Minnesota Men: Minnesota Woman Says No More Sharing Disgusting Pictures On Dating Apps
Minnesota Men...Enough Is Enough!
Keisha Diephuis is a single mom in Rochester, Minnesota and her dating life is filled with twists and turns and she documents it all. You can hear her every Tuesday at about 7:40 on the Y-105FM Early Morning Show in a new feature called, "Adventures In Dating with Keisha."
Tap play to hear this week's episode where Keisha dials in on disgustingly aggressive guys that think if you don't respond, it's a personal attack and/or decide the way to win you is with a photo you never asked for and definitely do not want to see. Just click play to hear the latest episode. (Or read the automatically/unedited transcription by clicking here.)
And you can click here to hear it in today's Y-105FM Early Morning Show
Why Do Men Send Unsolicited Sexual Pictures?
A lot of men don't, maybe they're just not gross, or they're gross but lack the audacity, or gross and also have zero confidence it would impress everyone. I hit the Googles and there was actually a study done about this. I found it on PsyPost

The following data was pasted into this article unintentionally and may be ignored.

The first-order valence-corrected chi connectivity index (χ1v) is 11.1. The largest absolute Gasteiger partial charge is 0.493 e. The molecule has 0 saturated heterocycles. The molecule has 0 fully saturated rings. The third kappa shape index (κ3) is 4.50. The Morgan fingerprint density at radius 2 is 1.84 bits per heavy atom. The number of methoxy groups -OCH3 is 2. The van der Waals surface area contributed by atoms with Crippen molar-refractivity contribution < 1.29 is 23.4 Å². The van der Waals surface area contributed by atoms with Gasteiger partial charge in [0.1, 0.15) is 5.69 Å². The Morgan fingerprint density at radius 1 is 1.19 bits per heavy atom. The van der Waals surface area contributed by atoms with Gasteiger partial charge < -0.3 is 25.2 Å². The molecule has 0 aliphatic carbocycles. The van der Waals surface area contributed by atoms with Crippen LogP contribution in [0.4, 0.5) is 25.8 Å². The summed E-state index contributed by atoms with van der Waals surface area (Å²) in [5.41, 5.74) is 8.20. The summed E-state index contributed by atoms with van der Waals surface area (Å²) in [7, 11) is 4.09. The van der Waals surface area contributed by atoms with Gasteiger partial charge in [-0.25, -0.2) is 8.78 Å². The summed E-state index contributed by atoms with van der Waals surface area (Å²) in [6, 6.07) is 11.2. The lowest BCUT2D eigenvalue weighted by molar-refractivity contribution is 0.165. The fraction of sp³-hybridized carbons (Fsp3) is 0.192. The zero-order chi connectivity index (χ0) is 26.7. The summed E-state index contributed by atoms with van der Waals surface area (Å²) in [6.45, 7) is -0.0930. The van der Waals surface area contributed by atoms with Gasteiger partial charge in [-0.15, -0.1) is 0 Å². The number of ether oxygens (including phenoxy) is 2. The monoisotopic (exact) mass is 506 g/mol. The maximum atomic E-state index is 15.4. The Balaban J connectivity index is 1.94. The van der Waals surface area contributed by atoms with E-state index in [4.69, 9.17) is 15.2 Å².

Men who send unsolicited images of their private parts primarily do so with the hopes of receiving either similar images or sexual interactions in return, according to a new study published in the Journal of Sex Research.
The name of the study is a little silly, "I’ll Show You Mine so You’ll Show Me Yours: Motivations and Personality Variables in Photographic Exhibitionism." I cannot vouch for their research being awesome or not awesome, so take it for what it's worth.
The researchers It found that of the 1,087 heterosexual men in the project, about half sent unsolicited pictures of their genitals.
"... men who sent unsolicited images tended to be younger, more narcissistic, and more sexist. The most common motivation for sending such an image was hoping to receive sexual pictures in return, followed by hoping to turn on the recipient." PsyPost
About 10% of the men sent them not in hopes of turning women on, but to actually anger them, show power over them, etc.
They're just now studying women's reactions to such images, but if I've learned anything in this life, it's men should NOT be sending what is known colloquially as "d-pics."
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Do You Believe Sex Addiction Is A Thing?
I've known people that go to support groups for sex addiction, though they say they're really there to learn to be honest with people and themselves. What do you think?